“Liberating the truth is the highest form of creativity.”
Danielle LaPorte, one of my internet muses, wrote this at the bottom of a manifesto that I printed up and intended to put on my wall some time in the past year. It never made it that far, and I just found it in the closet in a growing pile of good intentions among story ideas and magazine clippings. It’s even written in my fave font at the time. Ooo-oo.
I am sitting down at my desk for the first time in nearly three months. I had rented myself a gorgeous office space downtown, prettied it up with crystals from my mom and a little statue of a meditating person I got in Thailand like ten years ago. I’d sworn that the time had come for me to break out into the world and start sharing my stuff. Here I come baby. Sitting here now, much has changed, including the fact that as I type this my fingers are slightly impinged by the gauze bandages that now wrap my cracked and bleeding hands from morning to night. Nope, didn’t have those three months ago.
My move to an official office space was a pricey and (rightfully) entitled declaration that I was taking my career seriously enough to actually pay for a place to write. You know, one of those steps you take so you can’t back out of something, or at least that will make you feel super shitty about yourself if you do. Motivation, right? Kinda like ok, now that I’m paying for a desk I’m legit, and I can’t fuck around anymore. Funny the meaning we associate to symbols like that.
Bandages. Right. Ugh.
I’ve been vocal about my struggle with eczema. In fact, I even wrote about it while I was working at said office space and experiencing an alarming full body rash more evil and debilitating than I’d ever known. What started as a small stress flare on my arms and neck about five years ago when I was in the process of selling my yoga studio grew worse over the years and came to a head when I was sitting fancy at my expensive desk. Maybe it was the hour-plus-long transit commute twice a day, the increased pressure on myself to forge forward and get my book published, or maybe it was just time for my body to say “Alright Jen, I’ve been hanging in there for ya but the load has simply become too much.”. Whatever the reason (and I’m sure it’s a combination of all of those on top of other factors), my face was glowing red, my whole body was drier than anything I’d ever seen on any human, not to mention witnessed on my own self, and I was trying to push through energy lulls that were bringing me down hard.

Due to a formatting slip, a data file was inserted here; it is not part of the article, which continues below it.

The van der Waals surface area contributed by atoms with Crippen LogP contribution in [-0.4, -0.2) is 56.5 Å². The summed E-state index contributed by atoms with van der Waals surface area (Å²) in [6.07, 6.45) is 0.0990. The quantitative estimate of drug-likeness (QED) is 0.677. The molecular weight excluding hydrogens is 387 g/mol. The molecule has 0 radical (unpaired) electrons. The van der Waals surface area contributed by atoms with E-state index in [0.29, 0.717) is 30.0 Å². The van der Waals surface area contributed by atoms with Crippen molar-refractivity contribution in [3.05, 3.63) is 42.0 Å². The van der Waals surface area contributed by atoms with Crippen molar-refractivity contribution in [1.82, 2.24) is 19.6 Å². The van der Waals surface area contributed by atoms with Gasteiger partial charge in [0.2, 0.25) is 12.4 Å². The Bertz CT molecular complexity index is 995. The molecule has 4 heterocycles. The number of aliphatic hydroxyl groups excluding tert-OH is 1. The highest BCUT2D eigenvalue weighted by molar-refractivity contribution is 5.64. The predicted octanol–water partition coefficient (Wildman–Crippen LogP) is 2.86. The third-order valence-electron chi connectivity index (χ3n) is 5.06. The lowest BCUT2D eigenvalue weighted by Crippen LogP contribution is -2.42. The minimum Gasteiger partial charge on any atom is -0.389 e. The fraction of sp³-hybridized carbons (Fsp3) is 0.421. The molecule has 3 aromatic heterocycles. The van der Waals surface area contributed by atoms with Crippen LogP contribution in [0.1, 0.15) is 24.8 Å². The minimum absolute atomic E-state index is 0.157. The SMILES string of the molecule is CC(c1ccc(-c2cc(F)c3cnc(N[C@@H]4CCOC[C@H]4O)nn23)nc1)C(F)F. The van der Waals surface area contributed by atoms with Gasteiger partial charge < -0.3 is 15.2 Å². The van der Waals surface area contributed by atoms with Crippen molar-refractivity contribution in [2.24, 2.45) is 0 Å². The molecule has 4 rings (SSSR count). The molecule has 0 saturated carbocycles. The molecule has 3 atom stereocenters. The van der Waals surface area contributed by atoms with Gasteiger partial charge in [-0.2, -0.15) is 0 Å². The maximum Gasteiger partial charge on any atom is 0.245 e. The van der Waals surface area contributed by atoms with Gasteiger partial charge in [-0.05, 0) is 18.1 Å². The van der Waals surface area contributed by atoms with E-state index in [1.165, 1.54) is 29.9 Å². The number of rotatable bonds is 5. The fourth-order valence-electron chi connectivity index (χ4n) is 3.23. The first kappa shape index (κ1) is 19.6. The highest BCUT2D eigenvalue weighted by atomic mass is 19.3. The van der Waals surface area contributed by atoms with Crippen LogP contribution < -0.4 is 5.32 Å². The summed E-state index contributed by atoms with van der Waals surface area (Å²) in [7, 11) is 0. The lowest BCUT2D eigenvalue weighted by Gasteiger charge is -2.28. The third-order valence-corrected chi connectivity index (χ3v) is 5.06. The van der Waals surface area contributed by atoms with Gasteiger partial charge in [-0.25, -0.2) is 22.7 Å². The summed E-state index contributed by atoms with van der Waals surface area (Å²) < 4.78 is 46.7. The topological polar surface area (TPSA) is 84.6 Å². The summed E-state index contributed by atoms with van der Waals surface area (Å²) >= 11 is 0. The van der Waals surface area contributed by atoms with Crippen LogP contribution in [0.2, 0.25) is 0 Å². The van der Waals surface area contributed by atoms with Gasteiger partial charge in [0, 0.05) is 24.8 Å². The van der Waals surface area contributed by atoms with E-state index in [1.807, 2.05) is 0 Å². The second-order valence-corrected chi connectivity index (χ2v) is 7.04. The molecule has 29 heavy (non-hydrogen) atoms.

Trying to push through. Aren’t those just the magic words?
Three weeks after renting my desk I knew things were getting bad quick, so in addition to working with the naturopath I’ve mentioned before and taking all the silly pills and following all the silly rules, I decided to go off of the steroid creams that I’d been using somewhat casually (read: increasingly liberally) as an attempt to further heal my skin. I think I’d read somewhere that there was the potential for some sort of withdrawal process…but I didn’t even really think about it.